Yeah, you definitely should not be using direct CDs to optimize your risk-adjusted yield unless you "stay on top of things". I enter my CD maturity dates in my calendar, and usually call a few weeks ahead to instruct them to deposit the proceeds of my maturing CD in savings if the new CD rates are not competitive. Or, for IRA, I might initiate an IRA transfer before the CD matures, with the instruction to transfer the proceeds to the new IRA custodian when the IRA CD matures (just dropped one such IRA transfer form in the mail today).

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Re: CDs & Savings as a substitute for bonds or bond funds

Post by sport » Mon Jan 15, 2018 9:13 pm

Kevin M wrote:
Mon Jan 15, 2018 8:29 pm
sport wrote:
Mon Jan 15, 2018 7:39 pm
Kevin M wrote:
Mon Jan 15, 2018 3:29 pm
Yeah, reinvestment of interest is a nice advantage of direct CDs.
In addition to the automatic reinvestment of interest, some direct CDs automatically roll over to a new CD of the same maturity. This is a bad feature if the new rate is not competitive (perhaps by design) and requires the investor to stay on top of things.
Yeah, you definitely should not be using direct CDs to optimize your risk-adjusted yield unless you "stay on top of things". I enter my CD maturity dates in my calendar, and usually call a few weeks ahead to instruct them to deposit the proceeds of my maturing CD in savings if the new CD rates are not competitive. Or, for IRA, I might initiate an IRA transfer before the CD matures, with the instruction to transfer the proceeds to the new IRA custodian when the IRA CD matures (just dropped one such IRA transfer form in the mail today).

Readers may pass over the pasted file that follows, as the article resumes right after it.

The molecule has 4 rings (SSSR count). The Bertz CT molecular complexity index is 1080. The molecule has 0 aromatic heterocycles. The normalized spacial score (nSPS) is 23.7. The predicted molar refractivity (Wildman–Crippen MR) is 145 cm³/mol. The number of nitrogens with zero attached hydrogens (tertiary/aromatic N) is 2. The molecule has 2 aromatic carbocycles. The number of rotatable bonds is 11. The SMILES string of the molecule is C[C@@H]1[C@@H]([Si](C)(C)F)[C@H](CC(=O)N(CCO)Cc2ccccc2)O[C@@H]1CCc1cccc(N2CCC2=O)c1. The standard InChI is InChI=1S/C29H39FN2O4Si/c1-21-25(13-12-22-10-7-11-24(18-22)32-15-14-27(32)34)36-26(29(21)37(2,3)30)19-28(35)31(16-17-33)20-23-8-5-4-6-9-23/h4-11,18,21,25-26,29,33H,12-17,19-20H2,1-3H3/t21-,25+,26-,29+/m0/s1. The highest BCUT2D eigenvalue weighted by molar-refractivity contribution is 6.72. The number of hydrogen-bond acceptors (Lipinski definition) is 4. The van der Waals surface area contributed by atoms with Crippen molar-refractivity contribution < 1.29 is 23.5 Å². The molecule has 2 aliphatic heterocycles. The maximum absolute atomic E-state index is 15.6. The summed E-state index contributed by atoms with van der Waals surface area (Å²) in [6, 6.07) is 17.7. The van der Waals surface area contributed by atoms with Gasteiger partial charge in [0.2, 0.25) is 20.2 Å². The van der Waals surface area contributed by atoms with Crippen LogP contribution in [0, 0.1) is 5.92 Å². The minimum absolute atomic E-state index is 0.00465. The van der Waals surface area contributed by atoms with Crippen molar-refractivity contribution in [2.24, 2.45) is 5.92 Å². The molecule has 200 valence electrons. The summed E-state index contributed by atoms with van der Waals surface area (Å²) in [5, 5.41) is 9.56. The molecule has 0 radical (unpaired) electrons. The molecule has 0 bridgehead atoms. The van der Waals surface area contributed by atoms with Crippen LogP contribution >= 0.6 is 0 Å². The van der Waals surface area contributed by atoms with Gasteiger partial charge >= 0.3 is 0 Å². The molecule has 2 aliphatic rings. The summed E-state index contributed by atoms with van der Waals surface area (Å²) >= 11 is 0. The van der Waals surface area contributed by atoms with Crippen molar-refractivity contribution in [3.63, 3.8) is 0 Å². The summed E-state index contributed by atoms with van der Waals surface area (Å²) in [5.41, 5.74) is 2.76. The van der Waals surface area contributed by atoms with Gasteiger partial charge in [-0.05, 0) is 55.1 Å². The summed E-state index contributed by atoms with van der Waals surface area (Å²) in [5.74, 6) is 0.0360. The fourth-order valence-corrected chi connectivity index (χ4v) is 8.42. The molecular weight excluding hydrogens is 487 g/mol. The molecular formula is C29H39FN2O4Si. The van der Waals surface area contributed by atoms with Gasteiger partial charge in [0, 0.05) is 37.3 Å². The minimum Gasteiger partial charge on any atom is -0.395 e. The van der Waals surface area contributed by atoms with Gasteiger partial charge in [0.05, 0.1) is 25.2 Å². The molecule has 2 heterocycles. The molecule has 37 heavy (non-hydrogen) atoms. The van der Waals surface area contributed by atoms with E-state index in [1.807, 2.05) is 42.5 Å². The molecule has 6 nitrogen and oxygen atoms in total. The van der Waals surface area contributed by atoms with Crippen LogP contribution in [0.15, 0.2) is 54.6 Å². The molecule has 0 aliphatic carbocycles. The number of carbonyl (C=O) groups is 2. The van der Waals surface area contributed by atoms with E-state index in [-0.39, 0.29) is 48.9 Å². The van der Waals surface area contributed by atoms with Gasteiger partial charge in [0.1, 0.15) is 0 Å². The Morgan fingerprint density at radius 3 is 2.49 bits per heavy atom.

Kevin
The bank I use for direct CDs always has competitive rates. But they are for "special CDs" with odd maturities, such as 17 months, 26 months, or 39 months. When these mature, the specials are for different maturities (of course). Then, instead of getting 2.XX%, they will renew at a rate of 0.40% or something similarly disadvantageous unless action is taken. This is causing me to change to brokered CDs for those I expect not to cash prior to maturity.

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Re: CDs & Savings as a substitute for bonds or bond funds

Post by Dandy » Mon Jan 15, 2018 10:35 pm

reinvestment of brokerage CD interest is not as much of a disadvantage in a rising rate environment especially for shorter terms.